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Richard Sandomir, whose beat is TV sports, gave ESPN's Stephen A. Smith a slapdown this week. On First Take, Smith had had something to say about domestic violence among athletes, and Sandomir (who wasn't alone) did not agree.
Sandomir wrote: "Smith has used his family history—he was raised by his mother and four older sisters—to provide an experiential backdrop to his so-called expertise. I do not doubt that being close to strong women in his family can make a man more sensitive, more acutely aware of how women feel about certain issues and more willing to fight for them if they are being abused. But that does not make him an expert with the credentials to venture into the psychology or sociology of abuse."
Credentials? Smith covers sports. That's his credential. He's paid to have opinions—not expertise. What business does Sandomir think he and Smith are both in?
Then there's the debate about that famed literary honor—the Man Booker Prize. Americans are eligible now, and last week the first Americans ever were nominated. But there's been grumbling. A letter to the New York Times argued the "inherent unfairness of the new arrangements." Now American authors have one more prestigious award and financial jackpot (£50,000) to shoot for, and it's that much harder for writers in smaller countries to catch a break.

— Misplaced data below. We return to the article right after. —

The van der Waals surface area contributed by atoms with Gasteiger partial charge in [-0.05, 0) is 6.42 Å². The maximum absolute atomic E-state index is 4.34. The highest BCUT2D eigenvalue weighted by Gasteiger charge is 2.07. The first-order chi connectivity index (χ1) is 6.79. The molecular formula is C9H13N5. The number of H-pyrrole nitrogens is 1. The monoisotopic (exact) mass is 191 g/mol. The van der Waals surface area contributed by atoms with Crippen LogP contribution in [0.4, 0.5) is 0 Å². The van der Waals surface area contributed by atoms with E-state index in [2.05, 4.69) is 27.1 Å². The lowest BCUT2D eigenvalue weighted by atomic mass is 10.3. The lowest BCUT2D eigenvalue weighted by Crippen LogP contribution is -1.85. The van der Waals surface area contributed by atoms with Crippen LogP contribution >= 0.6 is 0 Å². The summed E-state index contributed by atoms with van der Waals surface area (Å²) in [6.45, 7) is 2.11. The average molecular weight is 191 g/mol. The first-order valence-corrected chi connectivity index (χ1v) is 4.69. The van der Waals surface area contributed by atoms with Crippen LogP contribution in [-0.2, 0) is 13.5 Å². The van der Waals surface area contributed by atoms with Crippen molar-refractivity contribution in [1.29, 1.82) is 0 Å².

This inherent unfairness might be what rubs people in the book trade the wrong way. But the general grumbling is, I think, more simply explained. The Man Booker used to introduce American readers to superior books we'd never heard of. There was a cachet in keeping up with the winners. If it's just another toot of the horn to the same old titles—why should we care?